The Art of Interaction

Awesome effort has been applied to representing the real world in digital form. Much less effort has been spent on translating digital information back to the real world, to the user. Thirty years after SketchPad, what have we got? Only the Desktop.

To be fair, the Desktop was an imaginative response to two new developments. First, computers began to be used not just by technological professionals, but by ordinary people, who were not interested in computers, just the job in hand. Second, high resolution graphic displays appeared with enough computing power to drive them. This allowed graphic images and representations to be generated which were dramatically more rich and complex than had been possible on alphanumeric screens. From being a specialist tool for professionals the computer has now become part of everyday life, like buildings.

A building's basic purpose is to keep the rain off. But a good building must do much more. We must be able to 'read' it: know where the entrance is, what kind of building it is. It must appear appropriate to its function and suit the activities and the social relationships of its users. So why should we not expect expect the electronic environments in which we now work and play to serve us as well as good architecture?

The Roman architect Vitruvius said buildings should have firmness, commodity and delight. By this principle human-computer interfaces should be robust, useful and pleasurable. Their design should be as much an art as a science.

The study of human-computer interface grew out of the needs of safety-critical systems such as fighter cockpits and nuclear reactors where the concerns of art have been thought irrelevant, if not dangerous. But one need not have the creation of an artwork as one's primary goal in order to use the techniques of art. Far from being opposed to function, the aesthetic is part of function. A well designed artefact is by definition a pleasure to use, an ill-designed one awkward and annoying, a cognitive pea under the mattress, diluting our concentration. Aesthetic connotations, moreover, are inevitable: there is no such thing as `neutral' design.

Stroll down any city street, switch on the TV, read a magazine, visit a museum, and you will see images--complex, subtle, expressive, moving, beautiful, witty. Although bit-mapped displays have been affordable for a decade or more, computer systems, however, show none of these qualities.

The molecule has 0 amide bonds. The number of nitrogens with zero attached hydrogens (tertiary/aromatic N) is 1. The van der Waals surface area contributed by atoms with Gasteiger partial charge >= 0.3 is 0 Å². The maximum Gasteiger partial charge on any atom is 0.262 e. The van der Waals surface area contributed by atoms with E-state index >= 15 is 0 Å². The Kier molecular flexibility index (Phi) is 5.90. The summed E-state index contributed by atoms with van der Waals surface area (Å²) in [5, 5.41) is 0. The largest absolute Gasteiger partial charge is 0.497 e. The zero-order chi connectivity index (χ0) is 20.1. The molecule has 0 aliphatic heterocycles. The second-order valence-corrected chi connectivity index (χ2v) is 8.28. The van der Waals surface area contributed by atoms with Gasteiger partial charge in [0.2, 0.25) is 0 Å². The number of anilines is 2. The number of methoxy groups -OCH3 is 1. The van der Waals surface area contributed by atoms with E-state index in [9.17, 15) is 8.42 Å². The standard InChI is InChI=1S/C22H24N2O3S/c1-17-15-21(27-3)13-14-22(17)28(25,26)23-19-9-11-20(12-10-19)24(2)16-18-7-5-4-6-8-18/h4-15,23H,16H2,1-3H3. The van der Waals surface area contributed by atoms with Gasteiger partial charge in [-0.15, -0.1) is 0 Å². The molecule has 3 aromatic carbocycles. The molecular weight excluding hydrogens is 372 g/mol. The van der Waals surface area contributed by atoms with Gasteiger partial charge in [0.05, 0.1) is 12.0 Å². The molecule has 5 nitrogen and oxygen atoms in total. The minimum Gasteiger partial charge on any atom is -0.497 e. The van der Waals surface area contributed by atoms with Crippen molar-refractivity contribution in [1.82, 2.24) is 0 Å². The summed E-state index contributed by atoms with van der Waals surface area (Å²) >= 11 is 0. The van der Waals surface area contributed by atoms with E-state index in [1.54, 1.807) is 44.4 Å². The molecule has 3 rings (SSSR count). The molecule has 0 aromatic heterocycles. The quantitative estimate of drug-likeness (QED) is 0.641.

Ten years ago a designer of computer interfaces, with only a text-based display, had few variables to manipulate: position on the screen, normal type, reverse type and flashing type. There was little potential for visual design, and in any case few of the designers involved had been trained in the visual arts (Figure 1). But modern bit-mapped colour displays allow the designer to use the techniques of typography and graphic information design to express qualities beyond the simple content of the words. He can combine symbolic communication (where the relation to the referent is arbitrary, as in words) with the rather more direct iconic form (which has some correspondence to the object represented). Full-colour digital images also allow him to use the allusive and suggestive qualities of images, offering an almost unlimited range of representations.

The design problem now becomes far more subtle, however. Interface design has grown from the equivalent to laying out a typewritten page to the design of a cross between a complex book and a televison programme. To exploit its potential needs skills not usually in the software designer's repertoire. The interface designer needs to be someone who knows how to manipulate the power of graphic representation.

The power of images

Walking through an art museum like London's National Gallery one is struck by the fact that paintings made five hundred years ago or more, in a social and technological setting vastly different from our own, still speak to us. Indeed, the line of Western European visual representation, starting from the Classical era through early Christianity to our own day, appears unbroken, though undoubtedly disturbed, by the great social and technological upheavals of the past two and a half millennia.